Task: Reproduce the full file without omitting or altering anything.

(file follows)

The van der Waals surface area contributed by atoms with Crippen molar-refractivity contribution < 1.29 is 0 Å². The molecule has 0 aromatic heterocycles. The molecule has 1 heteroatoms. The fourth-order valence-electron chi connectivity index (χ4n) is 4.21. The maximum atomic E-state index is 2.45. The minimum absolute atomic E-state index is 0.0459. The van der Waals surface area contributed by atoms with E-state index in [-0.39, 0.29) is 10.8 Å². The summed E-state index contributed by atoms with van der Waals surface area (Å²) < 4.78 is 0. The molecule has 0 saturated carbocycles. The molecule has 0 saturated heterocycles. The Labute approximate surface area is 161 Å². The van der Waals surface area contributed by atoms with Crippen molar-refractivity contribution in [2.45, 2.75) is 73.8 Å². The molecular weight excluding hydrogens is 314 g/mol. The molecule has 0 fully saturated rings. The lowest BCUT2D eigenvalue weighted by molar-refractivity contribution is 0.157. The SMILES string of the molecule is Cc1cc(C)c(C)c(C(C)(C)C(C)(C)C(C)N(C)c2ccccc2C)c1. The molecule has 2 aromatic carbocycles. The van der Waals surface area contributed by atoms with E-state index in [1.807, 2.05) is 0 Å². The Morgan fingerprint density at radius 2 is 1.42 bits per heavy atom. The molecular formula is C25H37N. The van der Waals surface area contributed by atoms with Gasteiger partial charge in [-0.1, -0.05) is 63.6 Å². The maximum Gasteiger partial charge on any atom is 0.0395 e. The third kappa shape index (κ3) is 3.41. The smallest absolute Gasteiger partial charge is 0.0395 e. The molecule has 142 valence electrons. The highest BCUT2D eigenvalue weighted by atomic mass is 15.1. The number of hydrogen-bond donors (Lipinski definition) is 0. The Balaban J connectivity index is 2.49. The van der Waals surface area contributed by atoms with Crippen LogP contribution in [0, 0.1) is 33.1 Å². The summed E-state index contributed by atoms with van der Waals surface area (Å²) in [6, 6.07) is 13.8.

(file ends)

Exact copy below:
The van der Waals surface area contributed by atoms with Crippen molar-refractivity contribution < 1.29 is 0 Å². The molecule has 0 aromatic heterocycles. The molecule has 1 heteroatoms. The fourth-order valence-electron chi connectivity index (χ4n) is 4.21. The maximum atomic E-state index is 2.45. The minimum absolute atomic E-state index is 0.0459. The van der Waals surface area contributed by atoms with E-state index in [-0.39, 0.29) is 10.8 Å². The summed E-state index contributed by atoms with van der Waals surface area (Å²) < 4.78 is 0. The molecule has 0 saturated carbocycles. The molecule has 0 saturated heterocycles. The Labute approximate surface area is 161 Å². The van der Waals surface area contributed by atoms with Crippen molar-refractivity contribution in [2.45, 2.75) is 73.8 Å². The molecular weight excluding hydrogens is 314 g/mol. The molecule has 0 fully saturated rings. The lowest BCUT2D eigenvalue weighted by molar-refractivity contribution is 0.157. The SMILES string of the molecule is Cc1cc(C)c(C)c(C(C)(C)C(C)(C)C(C)N(C)c2ccccc2C)c1. The molecule has 2 aromatic carbocycles. The van der Waals surface area contributed by atoms with E-state index in [1.807, 2.05) is 0 Å². The Morgan fingerprint density at radius 2 is 1.42 bits per heavy atom. The molecular formula is C25H37N. The van der Waals surface area contributed by atoms with Gasteiger partial charge in [-0.1, -0.05) is 63.6 Å². The maximum Gasteiger partial charge on any atom is 0.0395 e. The third kappa shape index (κ3) is 3.41. The smallest absolute Gasteiger partial charge is 0.0395 e. The molecule has 142 valence electrons. The highest BCUT2D eigenvalue weighted by atomic mass is 15.1. The number of hydrogen-bond donors (Lipinski definition) is 0. The Balaban J connectivity index is 2.49. The van der Waals surface area contributed by atoms with Crippen LogP contribution in [0, 0.1) is 33.1 Å². The summed E-state index contributed by atoms with van der Waals surface area (Å²) in [6, 6.07) is 13.8.